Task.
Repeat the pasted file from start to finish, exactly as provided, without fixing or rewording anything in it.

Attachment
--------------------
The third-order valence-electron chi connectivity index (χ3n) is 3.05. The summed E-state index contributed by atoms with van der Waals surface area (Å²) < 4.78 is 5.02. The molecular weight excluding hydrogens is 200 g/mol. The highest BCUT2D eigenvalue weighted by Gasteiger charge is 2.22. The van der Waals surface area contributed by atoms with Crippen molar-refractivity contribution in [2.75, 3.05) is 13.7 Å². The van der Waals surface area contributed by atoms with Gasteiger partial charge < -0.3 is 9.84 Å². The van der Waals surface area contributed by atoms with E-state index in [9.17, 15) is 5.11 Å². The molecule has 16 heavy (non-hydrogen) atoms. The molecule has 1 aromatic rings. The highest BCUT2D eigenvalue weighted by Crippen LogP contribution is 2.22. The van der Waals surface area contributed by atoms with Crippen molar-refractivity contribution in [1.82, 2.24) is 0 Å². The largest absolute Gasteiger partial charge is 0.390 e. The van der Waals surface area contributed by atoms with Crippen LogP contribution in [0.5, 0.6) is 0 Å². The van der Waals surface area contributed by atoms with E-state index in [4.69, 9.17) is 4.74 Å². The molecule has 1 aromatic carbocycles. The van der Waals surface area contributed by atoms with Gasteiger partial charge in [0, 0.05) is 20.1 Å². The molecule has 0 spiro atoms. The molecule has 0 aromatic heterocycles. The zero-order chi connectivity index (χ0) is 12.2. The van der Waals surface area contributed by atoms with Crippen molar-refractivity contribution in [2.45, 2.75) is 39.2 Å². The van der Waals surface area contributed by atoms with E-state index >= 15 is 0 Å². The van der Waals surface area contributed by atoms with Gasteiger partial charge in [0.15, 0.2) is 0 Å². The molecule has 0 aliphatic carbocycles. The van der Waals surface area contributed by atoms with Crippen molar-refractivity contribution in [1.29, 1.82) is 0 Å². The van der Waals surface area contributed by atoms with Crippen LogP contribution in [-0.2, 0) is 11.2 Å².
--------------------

The third-order valence-electron chi connectivity index (χ3n) is 3.05. The summed E-state index contributed by atoms with van der Waals surface area (Å²) < 4.78 is 5.02. The molecular weight excluding hydrogens is 200 g/mol. The highest BCUT2D eigenvalue weighted by Gasteiger charge is 2.22. The van der Waals surface area contributed by atoms with Crippen molar-refractivity contribution in [2.75, 3.05) is 13.7 Å². The van der Waals surface area contributed by atoms with Gasteiger partial charge < -0.3 is 9.84 Å². The van der Waals surface area contributed by atoms with E-state index in [9.17, 15) is 5.11 Å². The molecule has 16 heavy (non-hydrogen) atoms. The molecule has 1 aromatic rings. The highest BCUT2D eigenvalue weighted by Crippen LogP contribution is 2.22. The van der Waals surface area contributed by atoms with Crippen molar-refractivity contribution in [1.82, 2.24) is 0 Å². The largest absolute Gasteiger partial charge is 0.390 e. The van der Waals surface area contributed by atoms with Crippen LogP contribution in [0.5, 0.6) is 0 Å². The van der Waals surface area contributed by atoms with E-state index in [4.69, 9.17) is 4.74 Å². The molecule has 1 aromatic carbocycles. The van der Waals surface area contributed by atoms with Gasteiger partial charge in [0, 0.05) is 20.1 Å². The molecule has 0 spiro atoms. The molecule has 0 aromatic heterocycles. The zero-order chi connectivity index (χ0) is 12.2. The van der Waals surface area contributed by atoms with Crippen molar-refractivity contribution in [2.45, 2.75) is 39.2 Å². The van der Waals surface area contributed by atoms with E-state index >= 15 is 0 Å². The van der Waals surface area contributed by atoms with Gasteiger partial charge in [0.15, 0.2) is 0 Å². The molecule has 0 aliphatic carbocycles. The van der Waals surface area contributed by atoms with Crippen molar-refractivity contribution in [1.29, 1.82) is 0 Å². The van der Waals surface area contributed by atoms with Crippen LogP contribution in [-0.2, 0) is 11.2 Å².